Barry and Fatimatu came to the US in 2007 to escape war in their neighboring country Sierra Leon. They each worked hard to support their family and obtain an education – often taking jobs at fast food chains.
“I worked overnight and went to college for nursing,” Barry explained. “Hard work is the key to success.”
For a long time, their four kids shared a single bedroom in a rented apartment. And now that they’ve received the keys to their Habitat house, their lives are changing for the better!
“For us a home means freedom. A home means independence.”
Barry and Fatimatu completed over 500 hours of sweat equity, attended financial classes, and really enjoyed the working alongside their community to build their future home.
“The construction is wonderful. You go to this place and you see these people – retired people, people who have all these kind of experiences – you see them there working. It makes you feel good. Men and women doing the same work. All races. All doing the same thing,” said Barry. “On the job site, you can’t tell a difference.”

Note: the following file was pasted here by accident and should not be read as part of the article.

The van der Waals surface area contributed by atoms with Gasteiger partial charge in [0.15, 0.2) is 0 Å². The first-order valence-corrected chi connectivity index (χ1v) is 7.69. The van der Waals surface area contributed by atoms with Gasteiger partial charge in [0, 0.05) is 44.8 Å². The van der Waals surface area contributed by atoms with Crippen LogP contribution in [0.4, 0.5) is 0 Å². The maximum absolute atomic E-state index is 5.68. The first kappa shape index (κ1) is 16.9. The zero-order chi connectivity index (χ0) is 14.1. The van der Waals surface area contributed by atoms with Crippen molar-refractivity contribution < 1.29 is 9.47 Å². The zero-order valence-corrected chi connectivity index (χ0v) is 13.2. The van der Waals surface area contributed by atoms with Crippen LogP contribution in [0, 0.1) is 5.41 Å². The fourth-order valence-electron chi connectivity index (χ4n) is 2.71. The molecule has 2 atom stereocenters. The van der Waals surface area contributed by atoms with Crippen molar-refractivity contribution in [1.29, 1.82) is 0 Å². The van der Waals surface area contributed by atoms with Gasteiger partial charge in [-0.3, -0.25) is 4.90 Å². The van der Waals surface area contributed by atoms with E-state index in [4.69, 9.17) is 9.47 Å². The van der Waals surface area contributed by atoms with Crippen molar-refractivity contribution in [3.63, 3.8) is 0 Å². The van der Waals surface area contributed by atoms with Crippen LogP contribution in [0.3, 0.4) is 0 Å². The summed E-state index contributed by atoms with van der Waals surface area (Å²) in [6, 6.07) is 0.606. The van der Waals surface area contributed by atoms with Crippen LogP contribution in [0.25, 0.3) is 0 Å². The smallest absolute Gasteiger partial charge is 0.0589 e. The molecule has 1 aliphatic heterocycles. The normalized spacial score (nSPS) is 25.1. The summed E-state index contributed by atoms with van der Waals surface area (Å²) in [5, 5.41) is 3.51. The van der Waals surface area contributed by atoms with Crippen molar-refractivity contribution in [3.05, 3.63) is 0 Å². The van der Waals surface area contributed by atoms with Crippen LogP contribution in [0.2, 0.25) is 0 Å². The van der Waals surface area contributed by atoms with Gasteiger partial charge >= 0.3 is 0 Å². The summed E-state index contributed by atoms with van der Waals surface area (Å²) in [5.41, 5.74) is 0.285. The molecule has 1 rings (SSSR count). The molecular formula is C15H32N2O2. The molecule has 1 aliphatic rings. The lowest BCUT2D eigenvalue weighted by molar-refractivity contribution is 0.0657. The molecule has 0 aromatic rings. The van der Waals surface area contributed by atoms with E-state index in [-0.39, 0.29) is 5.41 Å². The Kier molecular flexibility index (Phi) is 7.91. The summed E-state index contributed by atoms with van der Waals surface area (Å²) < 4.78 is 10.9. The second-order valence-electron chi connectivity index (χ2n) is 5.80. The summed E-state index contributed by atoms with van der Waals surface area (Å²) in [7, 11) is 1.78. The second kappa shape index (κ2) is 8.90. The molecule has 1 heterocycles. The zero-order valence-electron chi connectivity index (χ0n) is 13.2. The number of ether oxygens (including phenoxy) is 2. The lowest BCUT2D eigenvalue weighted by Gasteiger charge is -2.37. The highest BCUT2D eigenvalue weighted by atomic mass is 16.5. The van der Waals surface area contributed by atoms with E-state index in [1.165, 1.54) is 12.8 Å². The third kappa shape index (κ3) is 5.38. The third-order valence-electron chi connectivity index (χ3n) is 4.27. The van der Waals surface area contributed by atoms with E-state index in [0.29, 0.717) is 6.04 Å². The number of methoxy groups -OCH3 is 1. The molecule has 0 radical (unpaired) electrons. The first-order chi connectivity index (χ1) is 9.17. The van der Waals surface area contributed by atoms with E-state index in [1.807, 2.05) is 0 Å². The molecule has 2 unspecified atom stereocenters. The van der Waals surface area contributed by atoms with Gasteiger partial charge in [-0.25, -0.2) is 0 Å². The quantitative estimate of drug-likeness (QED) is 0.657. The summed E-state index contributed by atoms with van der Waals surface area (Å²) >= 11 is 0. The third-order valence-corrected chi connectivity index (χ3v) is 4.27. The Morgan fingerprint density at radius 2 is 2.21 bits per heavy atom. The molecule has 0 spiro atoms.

For this family, homeownership is the key to true self-reliance and the next step to greater independence. It will allow their children to pursue their education, which has been a big priority for Barry and Fatimatu. They look forward to raising their children in a safe and stable home that will give them the foundation they need to thrive as students.
“Education paves the way for opportunity,” says Barry. “I want my children to have access to the best education possible. That is why we have worked so hard to gain our own education and purchase a home. We want our children to become the best they can be.”